In order to explain why people’s concerns about online privacy fail to translate into privacy-protective behavior on the Internet and explore the correlation between the offer of a reward and a privacy-related notice, the third-person effect theory is being analyzed: “In the view of those trying to evaluate the effects of a communication, its greatest impact will not be on “me” [the first person] or “you”, [the second person] but on “them”-the third persons” (Davison 1983, p. 3). In other words, Davison states that individuals believe that mass media have a greater impact on others than on themselves and as a result of this belief their behavior may change. In this case, a privacy notice (Image 2) could lead to reducing the phenomenon of privacy paradox. However, as the primary incentive of users’ engagement in social media or e-commerce are the potential gains, the offer of a reward (e.g. discount with first purchase) could lead to sharing personal data online. Users in an online setting tend to base their decision-making on actual rewards rather than on privacy-related concerns (Poikela et al., 2015). 

(Image 2)

Therefore, they consider that the negative consequences of revealing information, for example in social networks, are attributed only to others while they only reap the benefits of positive effects (Debatin et al., 2009). When a message is perceived as negative, people attribute this message to having more influence on others. On the other hand, when the message is considered positive, users attribute more effects to the self since they are “smart enough” to recognize its value (Gunther & Mundy, 1993). This phenomenon is explained in light of the “biased optimism”. They suggest that individuals are biased toward positive personal outcomes. In fact, the discrepancy between the “me” and “them” is determined by the “benefit likelihood”. When there are benefits or rewards, the perceived effect on self and others is likely to agree, but when there are negative results to come, the perceived effect on self and others will differ to a great extent.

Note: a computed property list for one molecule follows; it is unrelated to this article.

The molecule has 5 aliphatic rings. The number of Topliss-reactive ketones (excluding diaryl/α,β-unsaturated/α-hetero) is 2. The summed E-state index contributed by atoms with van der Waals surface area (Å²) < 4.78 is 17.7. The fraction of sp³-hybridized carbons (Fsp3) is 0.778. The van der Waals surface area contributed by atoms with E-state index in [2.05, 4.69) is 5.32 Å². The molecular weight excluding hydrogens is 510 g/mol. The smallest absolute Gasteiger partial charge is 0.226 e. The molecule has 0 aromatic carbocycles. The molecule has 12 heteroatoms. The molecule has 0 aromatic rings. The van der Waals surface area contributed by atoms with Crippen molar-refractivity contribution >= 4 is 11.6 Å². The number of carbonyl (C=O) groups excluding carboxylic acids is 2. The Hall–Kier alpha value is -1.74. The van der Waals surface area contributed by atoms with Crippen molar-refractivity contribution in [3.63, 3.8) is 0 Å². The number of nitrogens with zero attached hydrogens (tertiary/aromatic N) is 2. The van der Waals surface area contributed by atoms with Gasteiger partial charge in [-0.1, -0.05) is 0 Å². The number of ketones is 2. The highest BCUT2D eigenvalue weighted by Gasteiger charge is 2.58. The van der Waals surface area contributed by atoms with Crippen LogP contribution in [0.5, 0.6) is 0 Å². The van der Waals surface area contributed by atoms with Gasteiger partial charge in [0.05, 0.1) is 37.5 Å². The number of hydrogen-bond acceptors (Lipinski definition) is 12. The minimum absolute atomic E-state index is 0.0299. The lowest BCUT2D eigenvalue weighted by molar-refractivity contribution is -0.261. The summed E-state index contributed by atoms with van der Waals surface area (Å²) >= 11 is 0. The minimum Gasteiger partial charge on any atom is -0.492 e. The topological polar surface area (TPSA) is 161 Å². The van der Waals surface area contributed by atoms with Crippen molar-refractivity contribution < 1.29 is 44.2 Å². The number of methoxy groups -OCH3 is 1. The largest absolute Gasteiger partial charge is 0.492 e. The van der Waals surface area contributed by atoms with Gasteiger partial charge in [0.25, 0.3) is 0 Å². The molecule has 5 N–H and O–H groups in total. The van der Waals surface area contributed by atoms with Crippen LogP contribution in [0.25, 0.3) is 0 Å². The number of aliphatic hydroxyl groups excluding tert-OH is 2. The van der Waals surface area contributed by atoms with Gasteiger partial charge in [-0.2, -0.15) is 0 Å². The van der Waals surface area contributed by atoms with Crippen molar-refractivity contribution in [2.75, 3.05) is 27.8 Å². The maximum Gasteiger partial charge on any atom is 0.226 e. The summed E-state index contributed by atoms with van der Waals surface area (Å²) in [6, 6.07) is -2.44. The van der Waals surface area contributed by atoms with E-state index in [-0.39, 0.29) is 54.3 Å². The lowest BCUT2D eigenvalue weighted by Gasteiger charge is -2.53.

Therefore, this article considers that the perceived benefits (the offer of a reward) outweigh any potential risks that are highlighted by a protection privacy notice. This means that the individual attributes the negative consequences of revealing information only to others and does not behave in accordance with the notice. In this case it is expected that the existence of a third-person effect contributes to the disclosure of personal information. Previous research has also shown that when users understand that there is a privacy notice, they trust the website more and are more willing to disclose their personal data (Beldad et al., 2009).